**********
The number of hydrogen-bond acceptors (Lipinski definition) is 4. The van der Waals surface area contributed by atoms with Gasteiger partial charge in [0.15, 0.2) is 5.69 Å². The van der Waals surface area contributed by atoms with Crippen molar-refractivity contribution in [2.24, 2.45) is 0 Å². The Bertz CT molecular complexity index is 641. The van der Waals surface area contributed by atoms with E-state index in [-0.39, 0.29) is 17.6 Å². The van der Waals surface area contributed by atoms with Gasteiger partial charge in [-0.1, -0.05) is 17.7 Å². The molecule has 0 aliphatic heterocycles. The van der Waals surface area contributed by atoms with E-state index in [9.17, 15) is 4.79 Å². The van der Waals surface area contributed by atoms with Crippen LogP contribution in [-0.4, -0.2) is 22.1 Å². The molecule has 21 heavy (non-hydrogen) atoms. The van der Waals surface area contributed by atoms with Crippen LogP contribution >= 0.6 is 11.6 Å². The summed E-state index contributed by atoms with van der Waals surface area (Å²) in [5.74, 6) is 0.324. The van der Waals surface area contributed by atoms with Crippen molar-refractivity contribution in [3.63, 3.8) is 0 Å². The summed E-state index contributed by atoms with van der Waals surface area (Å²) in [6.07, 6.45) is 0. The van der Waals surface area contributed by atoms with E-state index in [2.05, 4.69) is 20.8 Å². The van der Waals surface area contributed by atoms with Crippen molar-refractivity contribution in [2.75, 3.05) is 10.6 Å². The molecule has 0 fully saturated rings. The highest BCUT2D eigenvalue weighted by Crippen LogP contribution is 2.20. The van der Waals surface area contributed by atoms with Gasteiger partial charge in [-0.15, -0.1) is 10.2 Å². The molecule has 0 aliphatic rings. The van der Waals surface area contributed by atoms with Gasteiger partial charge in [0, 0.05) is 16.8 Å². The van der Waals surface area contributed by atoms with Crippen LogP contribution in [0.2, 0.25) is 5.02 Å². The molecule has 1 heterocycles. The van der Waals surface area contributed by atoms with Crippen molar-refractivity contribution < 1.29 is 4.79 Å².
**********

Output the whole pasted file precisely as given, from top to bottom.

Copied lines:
The number of hydrogen-bond acceptors (Lipinski definition) is 4. The van der Waals surface area contributed by atoms with Gasteiger partial charge in [0.15, 0.2) is 5.69 Å². The van der Waals surface area contributed by atoms with Crippen molar-refractivity contribution in [2.24, 2.45) is 0 Å². The Bertz CT molecular complexity index is 641. The van der Waals surface area contributed by atoms with E-state index in [-0.39, 0.29) is 17.6 Å². The van der Waals surface area contributed by atoms with Gasteiger partial charge in [-0.1, -0.05) is 17.7 Å². The molecule has 0 aliphatic heterocycles. The van der Waals surface area contributed by atoms with E-state index in [9.17, 15) is 4.79 Å². The van der Waals surface area contributed by atoms with Crippen LogP contribution in [-0.4, -0.2) is 22.1 Å². The molecule has 21 heavy (non-hydrogen) atoms. The van der Waals surface area contributed by atoms with Crippen LogP contribution >= 0.6 is 11.6 Å². The summed E-state index contributed by atoms with van der Waals surface area (Å²) in [5.74, 6) is 0.324. The van der Waals surface area contributed by atoms with Crippen molar-refractivity contribution in [3.63, 3.8) is 0 Å². The summed E-state index contributed by atoms with van der Waals surface area (Å²) in [6.07, 6.45) is 0. The van der Waals surface area contributed by atoms with E-state index in [2.05, 4.69) is 20.8 Å². The van der Waals surface area contributed by atoms with Crippen molar-refractivity contribution in [2.75, 3.05) is 10.6 Å². The molecule has 0 fully saturated rings. The highest BCUT2D eigenvalue weighted by Crippen LogP contribution is 2.20. The van der Waals surface area contributed by atoms with Gasteiger partial charge in [-0.15, -0.1) is 10.2 Å². The molecule has 0 aliphatic rings. The van der Waals surface area contributed by atoms with Gasteiger partial charge in [0, 0.05) is 16.8 Å². The van der Waals surface area contributed by atoms with Crippen LogP contribution in [0.2, 0.25) is 5.02 Å². The molecule has 1 heterocycles. The van der Waals surface area contributed by atoms with Crippen molar-refractivity contribution < 1.29 is 4.79 Å².